I cut this square into two different shapes. What can you say about the relationship between them?

Investigate how this pattern of squares continues. You could measure lengths, areas and angles.

A thoughtful shepherd used bales of straw to protect the area around his lambs. Explore how you can arrange the bales.

What is the smallest number of tiles needed to tile this patio? Can you investigate patios of different sizes?

What is the largest number of circles we can fit into the frame without them overlapping? How do you know? What will happen if you try the other shapes?

These pictures were made by starting with a square, finding the half-way point on each side and joining those points up. You could investigate your own starting shape.

In this investigation we are going to count the number of 1s, 2s, 3s etc in numbers. Can you predict what will happen?

How many ways can you find of tiling the square patio, using square tiles of different sizes?

Follow the directions for circling numbers in the matrix. Add all the circled numbers together. Note your answer. Try again with a different starting number. What do you notice?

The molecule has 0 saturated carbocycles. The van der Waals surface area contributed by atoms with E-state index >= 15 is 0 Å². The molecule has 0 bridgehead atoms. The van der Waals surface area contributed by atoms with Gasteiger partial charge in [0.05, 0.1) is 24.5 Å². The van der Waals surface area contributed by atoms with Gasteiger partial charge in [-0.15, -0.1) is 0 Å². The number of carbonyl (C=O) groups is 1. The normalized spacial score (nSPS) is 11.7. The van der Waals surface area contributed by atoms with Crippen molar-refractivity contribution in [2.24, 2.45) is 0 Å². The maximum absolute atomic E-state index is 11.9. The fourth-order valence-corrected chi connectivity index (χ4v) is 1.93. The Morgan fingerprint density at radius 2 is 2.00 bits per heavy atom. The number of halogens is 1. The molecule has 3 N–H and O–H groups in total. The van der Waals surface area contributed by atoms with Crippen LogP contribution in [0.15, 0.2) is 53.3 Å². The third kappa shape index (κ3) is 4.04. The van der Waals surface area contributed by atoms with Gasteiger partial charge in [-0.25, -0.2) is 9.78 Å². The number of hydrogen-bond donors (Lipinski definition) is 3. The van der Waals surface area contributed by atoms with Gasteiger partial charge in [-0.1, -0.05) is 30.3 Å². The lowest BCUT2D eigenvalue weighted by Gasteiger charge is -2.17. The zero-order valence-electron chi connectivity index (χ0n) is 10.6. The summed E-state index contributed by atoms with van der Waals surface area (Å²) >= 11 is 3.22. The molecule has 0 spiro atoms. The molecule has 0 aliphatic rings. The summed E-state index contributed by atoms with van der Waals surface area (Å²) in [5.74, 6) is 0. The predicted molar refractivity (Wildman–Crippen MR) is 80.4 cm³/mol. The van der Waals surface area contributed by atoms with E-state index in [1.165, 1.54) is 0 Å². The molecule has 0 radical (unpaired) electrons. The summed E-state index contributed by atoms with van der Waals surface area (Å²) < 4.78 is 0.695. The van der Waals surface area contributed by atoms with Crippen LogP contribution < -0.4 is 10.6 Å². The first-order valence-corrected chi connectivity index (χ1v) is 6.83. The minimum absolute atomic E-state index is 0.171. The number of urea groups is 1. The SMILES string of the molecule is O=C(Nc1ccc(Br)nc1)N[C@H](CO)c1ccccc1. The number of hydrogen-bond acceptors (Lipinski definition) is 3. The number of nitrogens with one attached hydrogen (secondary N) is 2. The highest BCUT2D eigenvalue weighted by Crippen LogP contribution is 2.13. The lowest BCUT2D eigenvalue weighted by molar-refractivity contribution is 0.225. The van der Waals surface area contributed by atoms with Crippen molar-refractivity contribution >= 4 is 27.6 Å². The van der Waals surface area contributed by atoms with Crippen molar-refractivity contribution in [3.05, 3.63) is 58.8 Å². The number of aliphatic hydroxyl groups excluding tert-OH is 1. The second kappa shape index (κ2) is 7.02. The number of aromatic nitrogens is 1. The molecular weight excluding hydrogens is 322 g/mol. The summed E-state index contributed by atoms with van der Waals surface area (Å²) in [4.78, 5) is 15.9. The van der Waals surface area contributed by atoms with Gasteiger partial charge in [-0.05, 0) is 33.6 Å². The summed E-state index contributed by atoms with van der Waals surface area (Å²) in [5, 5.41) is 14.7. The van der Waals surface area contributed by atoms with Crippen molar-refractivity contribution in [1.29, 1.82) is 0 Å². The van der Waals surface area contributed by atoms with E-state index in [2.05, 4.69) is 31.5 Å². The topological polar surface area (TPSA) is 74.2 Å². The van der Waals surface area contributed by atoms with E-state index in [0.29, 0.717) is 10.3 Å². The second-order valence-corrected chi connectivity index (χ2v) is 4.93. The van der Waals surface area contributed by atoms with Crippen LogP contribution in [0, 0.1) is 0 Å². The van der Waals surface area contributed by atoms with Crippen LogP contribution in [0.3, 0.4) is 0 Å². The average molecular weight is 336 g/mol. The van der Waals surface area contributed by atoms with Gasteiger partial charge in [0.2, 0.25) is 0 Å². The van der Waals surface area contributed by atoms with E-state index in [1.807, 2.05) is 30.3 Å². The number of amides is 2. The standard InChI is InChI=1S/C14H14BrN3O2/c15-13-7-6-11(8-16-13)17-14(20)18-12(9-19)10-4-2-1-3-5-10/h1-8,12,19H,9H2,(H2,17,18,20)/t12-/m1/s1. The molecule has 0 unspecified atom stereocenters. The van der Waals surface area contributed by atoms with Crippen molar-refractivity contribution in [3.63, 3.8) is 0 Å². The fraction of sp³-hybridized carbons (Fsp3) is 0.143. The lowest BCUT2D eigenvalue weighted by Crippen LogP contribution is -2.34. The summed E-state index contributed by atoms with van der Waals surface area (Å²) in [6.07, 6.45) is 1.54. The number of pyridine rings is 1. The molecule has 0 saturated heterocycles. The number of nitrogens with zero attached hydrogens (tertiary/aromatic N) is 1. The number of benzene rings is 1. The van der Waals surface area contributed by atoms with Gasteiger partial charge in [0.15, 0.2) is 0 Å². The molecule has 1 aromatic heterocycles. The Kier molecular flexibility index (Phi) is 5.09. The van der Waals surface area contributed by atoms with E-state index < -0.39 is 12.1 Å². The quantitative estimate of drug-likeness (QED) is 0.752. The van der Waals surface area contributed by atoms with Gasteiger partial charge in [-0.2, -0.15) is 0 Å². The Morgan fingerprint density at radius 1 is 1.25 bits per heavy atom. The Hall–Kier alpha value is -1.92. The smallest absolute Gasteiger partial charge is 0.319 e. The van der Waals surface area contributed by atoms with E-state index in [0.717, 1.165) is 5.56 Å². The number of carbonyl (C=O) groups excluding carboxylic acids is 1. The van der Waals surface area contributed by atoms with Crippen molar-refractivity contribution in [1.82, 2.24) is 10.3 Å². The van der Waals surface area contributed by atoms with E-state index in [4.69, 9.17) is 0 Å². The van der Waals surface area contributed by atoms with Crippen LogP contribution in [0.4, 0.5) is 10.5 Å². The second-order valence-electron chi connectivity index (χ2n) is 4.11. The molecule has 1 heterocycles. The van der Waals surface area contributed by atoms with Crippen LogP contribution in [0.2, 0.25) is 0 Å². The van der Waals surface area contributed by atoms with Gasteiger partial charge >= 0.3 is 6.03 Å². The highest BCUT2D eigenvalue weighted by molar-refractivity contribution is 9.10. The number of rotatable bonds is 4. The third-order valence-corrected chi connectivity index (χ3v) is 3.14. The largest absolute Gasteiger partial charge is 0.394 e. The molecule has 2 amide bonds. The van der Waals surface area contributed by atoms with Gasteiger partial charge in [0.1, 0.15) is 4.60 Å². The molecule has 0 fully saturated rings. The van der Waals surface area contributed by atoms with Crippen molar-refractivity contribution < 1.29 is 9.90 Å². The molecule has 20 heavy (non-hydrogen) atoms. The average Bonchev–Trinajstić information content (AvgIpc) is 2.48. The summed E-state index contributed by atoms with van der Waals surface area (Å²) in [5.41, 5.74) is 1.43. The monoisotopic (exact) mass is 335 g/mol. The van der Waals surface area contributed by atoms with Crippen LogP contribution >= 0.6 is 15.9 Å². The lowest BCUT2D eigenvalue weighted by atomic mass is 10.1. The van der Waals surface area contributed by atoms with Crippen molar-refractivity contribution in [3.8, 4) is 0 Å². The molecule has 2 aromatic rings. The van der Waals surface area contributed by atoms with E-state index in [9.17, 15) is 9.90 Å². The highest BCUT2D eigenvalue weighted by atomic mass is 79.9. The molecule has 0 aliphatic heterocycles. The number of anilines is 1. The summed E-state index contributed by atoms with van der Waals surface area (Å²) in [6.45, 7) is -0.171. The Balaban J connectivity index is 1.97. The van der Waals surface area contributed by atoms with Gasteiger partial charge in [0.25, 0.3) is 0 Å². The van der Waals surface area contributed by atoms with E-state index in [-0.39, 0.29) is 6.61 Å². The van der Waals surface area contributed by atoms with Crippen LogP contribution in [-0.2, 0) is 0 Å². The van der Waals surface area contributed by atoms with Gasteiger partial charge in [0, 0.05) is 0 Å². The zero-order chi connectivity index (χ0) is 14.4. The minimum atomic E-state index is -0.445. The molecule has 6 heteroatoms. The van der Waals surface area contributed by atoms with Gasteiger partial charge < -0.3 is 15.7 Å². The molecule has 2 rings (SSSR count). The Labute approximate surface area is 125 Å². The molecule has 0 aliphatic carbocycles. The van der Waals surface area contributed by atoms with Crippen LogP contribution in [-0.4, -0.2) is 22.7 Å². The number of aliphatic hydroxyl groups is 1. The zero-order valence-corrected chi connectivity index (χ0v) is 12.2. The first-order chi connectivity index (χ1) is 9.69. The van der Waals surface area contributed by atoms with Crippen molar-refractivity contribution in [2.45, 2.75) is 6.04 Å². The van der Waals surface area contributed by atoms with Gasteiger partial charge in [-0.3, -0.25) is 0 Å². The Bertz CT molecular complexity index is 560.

Investigate all the different squares you can make on this 5 by 5 grid by making your starting side go from the bottom left hand point. Can you find out the areas of all these squares?

If I use 12 green tiles to represent my lawn, how many different ways could I arrange them? How many border tiles would I need each time?

What do these two triangles have in common? How are they related?

Explore Alex's number plumber. What questions would you like to ask? What do you think is happening to the numbers?

A follow-up activity to Tiles in the Garden.

Investigate the different shaped bracelets you could make from 18 different spherical beads. How do they compare if you use 24 beads?

Can you make these equilateral triangles fit together to cover the paper without any gaps between them? Can you tessellate isosceles triangles?